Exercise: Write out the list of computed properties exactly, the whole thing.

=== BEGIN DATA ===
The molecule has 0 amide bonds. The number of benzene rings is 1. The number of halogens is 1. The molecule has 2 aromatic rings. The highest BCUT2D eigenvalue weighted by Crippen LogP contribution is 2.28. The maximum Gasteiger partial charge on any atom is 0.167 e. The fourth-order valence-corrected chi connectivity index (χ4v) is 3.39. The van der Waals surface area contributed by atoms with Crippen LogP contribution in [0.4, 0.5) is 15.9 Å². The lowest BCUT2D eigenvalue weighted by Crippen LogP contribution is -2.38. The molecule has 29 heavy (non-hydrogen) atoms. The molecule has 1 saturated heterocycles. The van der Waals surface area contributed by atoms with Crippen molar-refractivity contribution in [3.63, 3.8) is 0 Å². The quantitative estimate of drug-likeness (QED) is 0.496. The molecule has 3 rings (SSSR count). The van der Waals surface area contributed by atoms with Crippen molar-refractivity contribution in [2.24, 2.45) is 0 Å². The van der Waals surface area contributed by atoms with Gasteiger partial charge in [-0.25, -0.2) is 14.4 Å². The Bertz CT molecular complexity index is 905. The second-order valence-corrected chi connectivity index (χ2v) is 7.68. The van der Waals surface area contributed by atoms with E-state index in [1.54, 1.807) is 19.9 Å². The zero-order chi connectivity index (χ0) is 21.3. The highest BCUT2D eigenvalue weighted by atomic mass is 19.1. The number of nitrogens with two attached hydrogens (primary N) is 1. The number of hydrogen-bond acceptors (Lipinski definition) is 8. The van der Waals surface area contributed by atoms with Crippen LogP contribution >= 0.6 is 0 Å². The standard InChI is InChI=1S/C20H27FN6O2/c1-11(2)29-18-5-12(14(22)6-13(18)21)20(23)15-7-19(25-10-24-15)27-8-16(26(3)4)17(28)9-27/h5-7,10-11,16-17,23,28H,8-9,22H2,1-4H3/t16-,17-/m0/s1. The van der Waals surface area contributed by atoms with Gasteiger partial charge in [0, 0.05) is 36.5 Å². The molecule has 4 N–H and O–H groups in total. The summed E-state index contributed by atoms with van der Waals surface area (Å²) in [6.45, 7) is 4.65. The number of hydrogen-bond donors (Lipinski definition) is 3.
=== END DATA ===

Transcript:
The molecule has 0 amide bonds. The number of benzene rings is 1. The number of halogens is 1. The molecule has 2 aromatic rings. The highest BCUT2D eigenvalue weighted by Crippen LogP contribution is 2.28. The maximum Gasteiger partial charge on any atom is 0.167 e. The fourth-order valence-corrected chi connectivity index (χ4v) is 3.39. The van der Waals surface area contributed by atoms with Crippen LogP contribution in [0.4, 0.5) is 15.9 Å². The lowest BCUT2D eigenvalue weighted by Crippen LogP contribution is -2.38. The molecule has 29 heavy (non-hydrogen) atoms. The molecule has 1 saturated heterocycles. The van der Waals surface area contributed by atoms with Crippen molar-refractivity contribution in [3.63, 3.8) is 0 Å². The quantitative estimate of drug-likeness (QED) is 0.496. The molecule has 3 rings (SSSR count). The van der Waals surface area contributed by atoms with Crippen molar-refractivity contribution in [2.24, 2.45) is 0 Å². The van der Waals surface area contributed by atoms with Gasteiger partial charge in [-0.25, -0.2) is 14.4 Å². The Bertz CT molecular complexity index is 905. The second-order valence-corrected chi connectivity index (χ2v) is 7.68. The van der Waals surface area contributed by atoms with E-state index in [1.54, 1.807) is 19.9 Å². The zero-order chi connectivity index (χ0) is 21.3. The highest BCUT2D eigenvalue weighted by atomic mass is 19.1. The number of nitrogens with two attached hydrogens (primary N) is 1. The number of hydrogen-bond acceptors (Lipinski definition) is 8. The van der Waals surface area contributed by atoms with Crippen LogP contribution >= 0.6 is 0 Å². The standard InChI is InChI=1S/C20H27FN6O2/c1-11(2)29-18-5-12(14(22)6-13(18)21)20(23)15-7-19(25-10-24-15)27-8-16(26(3)4)17(28)9-27/h5-7,10-11,16-17,23,28H,8-9,22H2,1-4H3/t16-,17-/m0/s1. The van der Waals surface area contributed by atoms with Gasteiger partial charge in [0, 0.05) is 36.5 Å². The molecule has 4 N–H and O–H groups in total. The summed E-state index contributed by atoms with van der Waals surface area (Å²) in [6.45, 7) is 4.65. The number of hydrogen-bond donors (Lipinski definition) is 3.